Saturday, June 15, 2013

What do fathers want?

FATHER’S Day is this Sunday and the “Sweet and chocolaty message for fathers” in The Star the other day has prompted me to put on my thinking cap on what a father wants for his children, the generations to come, and the fathers themselves.

After being a father for close to two decades, it sets me to think for the first time what is treasured most in my life as a father. Children. They are more than apples of my life. They are God’s most precious gifts that have been entrusted to my care.

Every aspect of their development, such as their health, education, emotional and spiritual growth, brings great joy to me. A father’s responsibilities are burdensome but worthwhile and rewarding.

Among them, education tops the priorities and this includes enrolling one in Austin Heights Private and International School and another in Singapore Polytechnic.

The decisions, though incurring a huge financial commitment, become easier after deliberating on their strength and weaknesses in studies.

Discipline comes in whenever necessary for sparing the rod will spoil the brats to achieve academically. The endeavour to nurture them requires, other than discipline, love and care plus lots of patience.

During school breaks, they are pampered with a holiday, either locally or once in a blue moon, an overseas trip, to enrich their lives and at the same time strengthen the family bond.

Most fathers desire a peaceful and politically-stable country for the children to grow up.

Political stability is important to ensure sustained socio-economic growth which promises brighter job prospects for their children.

Some parents, like me, are in our early 50s and very soon, our generation will be over but to our children and the future generations, it is just the beginning.

So, it is all the more crucial for our young people to be brought up in a society that is conducive and harmonious.

The country should also be free from political bickering and in-fighting for these will distract the leaders who are mandated by the rakyat to prioritise the country’s development, which includes seeing through policies like the Economic Transformation Programme and Iskandar Malaysia to fulfil the high-income nation status and Vision 2020.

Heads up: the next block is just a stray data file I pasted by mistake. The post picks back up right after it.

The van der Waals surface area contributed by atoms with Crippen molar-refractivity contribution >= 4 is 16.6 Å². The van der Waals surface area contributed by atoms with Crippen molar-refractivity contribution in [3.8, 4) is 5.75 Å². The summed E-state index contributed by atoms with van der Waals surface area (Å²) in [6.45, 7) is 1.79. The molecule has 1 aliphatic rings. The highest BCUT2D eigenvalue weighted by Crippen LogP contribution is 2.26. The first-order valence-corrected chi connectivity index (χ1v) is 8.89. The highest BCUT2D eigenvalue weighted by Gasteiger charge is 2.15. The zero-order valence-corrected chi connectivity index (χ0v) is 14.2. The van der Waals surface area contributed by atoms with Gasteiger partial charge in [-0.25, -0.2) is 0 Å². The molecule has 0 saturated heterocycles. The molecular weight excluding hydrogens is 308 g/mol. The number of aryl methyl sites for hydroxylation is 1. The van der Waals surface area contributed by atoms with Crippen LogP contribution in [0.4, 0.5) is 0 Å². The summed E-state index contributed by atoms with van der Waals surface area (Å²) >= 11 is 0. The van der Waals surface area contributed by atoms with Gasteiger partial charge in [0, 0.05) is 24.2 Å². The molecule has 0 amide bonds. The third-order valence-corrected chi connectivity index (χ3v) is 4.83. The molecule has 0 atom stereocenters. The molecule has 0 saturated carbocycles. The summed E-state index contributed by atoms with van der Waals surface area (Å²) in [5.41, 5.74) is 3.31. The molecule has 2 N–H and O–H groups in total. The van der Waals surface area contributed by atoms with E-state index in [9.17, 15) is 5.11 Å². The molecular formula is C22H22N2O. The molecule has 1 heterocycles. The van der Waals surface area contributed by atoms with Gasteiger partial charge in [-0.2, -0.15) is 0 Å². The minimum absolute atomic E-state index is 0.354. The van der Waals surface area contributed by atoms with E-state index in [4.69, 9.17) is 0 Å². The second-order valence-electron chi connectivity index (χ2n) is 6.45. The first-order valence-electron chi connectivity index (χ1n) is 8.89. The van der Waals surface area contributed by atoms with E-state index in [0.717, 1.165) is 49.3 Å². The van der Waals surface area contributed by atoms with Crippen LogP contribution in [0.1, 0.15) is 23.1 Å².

Many views have also been expressed by various stakeholders, especially the PAGE and lately, Datuk Seri Wong Chun Wai, to emphasise more on the English language, to enable our children to be competitive in this globalised world.

Mutual trust, neighbourhood security, transparency and efficiency in the delivery system and public accountability should prevail in a society that treasures meritocracy much more than ethnicity.

A desirable society values diversity in religion, custom and belief that are part and parcel of a multi-racial community. It is also a nation where the leaders lead by example and walk the talk of the 1Malaysia concept in their daily lives, and not only when the general election is around the corner.

The proverb “behind every successful man there is a woman” depicts the importance of a wife to the father and the children. Her role in a family is further highlighted in “home sweet home”, “home is where the heart is” and “the hands that cradle the cot rock the world”.

The father and children of such a home are the MOST blessed souls in the world when there is a wise and diplomatic wife at the household. Her words are soothing in times of weariness and refreshing when one wakes up on the wrong side of the bed.

They could turn to her for words of advice or for second opinions.

Fathers should be treated as the head of households and be allowed to call the final shot if a compromise is difficult to come by. This will set examples for the children to emulate when they have their own families one day.

As the Chinese proverb says, jia he wan shi xing, which literally means that when there is harmony at home, every aspect of our lives will prosper.

That is something that every father wishes to have for himself and family but has always been elusive.

New models after new models have been launched but are often beyond their reach.

The high taxes have put many fathers in the “day-dreaming” gear and hopefully, the 20%-30% reduction in prices over a period of five years as promised by the Government can be shortened to say, two years so that a teacher like me can start saving from now on and be in time to pursue my dream of owning the Toyota Altis to replace the 13-year-old faithful Toyota Unser before the retirement.

Cheers to all fellow fathers on this coming Father’s Day!

TING LIAN LEE Johor Baru

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